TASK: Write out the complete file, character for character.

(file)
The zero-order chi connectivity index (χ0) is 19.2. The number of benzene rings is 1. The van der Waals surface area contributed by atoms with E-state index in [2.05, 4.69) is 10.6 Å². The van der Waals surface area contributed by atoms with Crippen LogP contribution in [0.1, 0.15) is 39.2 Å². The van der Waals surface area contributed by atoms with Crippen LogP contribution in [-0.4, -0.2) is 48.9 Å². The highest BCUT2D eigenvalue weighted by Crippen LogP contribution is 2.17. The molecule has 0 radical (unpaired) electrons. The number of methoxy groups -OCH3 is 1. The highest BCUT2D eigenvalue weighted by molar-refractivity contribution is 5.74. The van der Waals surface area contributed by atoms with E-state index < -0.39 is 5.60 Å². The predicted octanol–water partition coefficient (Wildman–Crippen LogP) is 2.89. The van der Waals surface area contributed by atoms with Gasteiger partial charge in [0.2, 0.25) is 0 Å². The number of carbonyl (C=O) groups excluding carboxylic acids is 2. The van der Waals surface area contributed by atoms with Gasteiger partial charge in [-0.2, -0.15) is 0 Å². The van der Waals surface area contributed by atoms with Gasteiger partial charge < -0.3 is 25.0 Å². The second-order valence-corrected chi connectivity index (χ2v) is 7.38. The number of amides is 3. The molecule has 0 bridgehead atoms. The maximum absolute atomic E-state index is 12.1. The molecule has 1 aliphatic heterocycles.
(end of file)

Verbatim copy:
The zero-order chi connectivity index (χ0) is 19.2. The number of benzene rings is 1. The van der Waals surface area contributed by atoms with E-state index in [2.05, 4.69) is 10.6 Å². The van der Waals surface area contributed by atoms with Crippen LogP contribution in [0.1, 0.15) is 39.2 Å². The van der Waals surface area contributed by atoms with Crippen LogP contribution in [-0.4, -0.2) is 48.9 Å². The highest BCUT2D eigenvalue weighted by Crippen LogP contribution is 2.17. The molecule has 0 radical (unpaired) electrons. The number of methoxy groups -OCH3 is 1. The highest BCUT2D eigenvalue weighted by molar-refractivity contribution is 5.74. The van der Waals surface area contributed by atoms with E-state index < -0.39 is 5.60 Å². The predicted octanol–water partition coefficient (Wildman–Crippen LogP) is 2.89. The van der Waals surface area contributed by atoms with Gasteiger partial charge in [0.2, 0.25) is 0 Å². The number of carbonyl (C=O) groups excluding carboxylic acids is 2. The van der Waals surface area contributed by atoms with Gasteiger partial charge in [-0.2, -0.15) is 0 Å². The van der Waals surface area contributed by atoms with Gasteiger partial charge < -0.3 is 25.0 Å². The second-order valence-corrected chi connectivity index (χ2v) is 7.38. The number of amides is 3. The molecule has 0 bridgehead atoms. The maximum absolute atomic E-state index is 12.1. The molecule has 1 aliphatic heterocycles.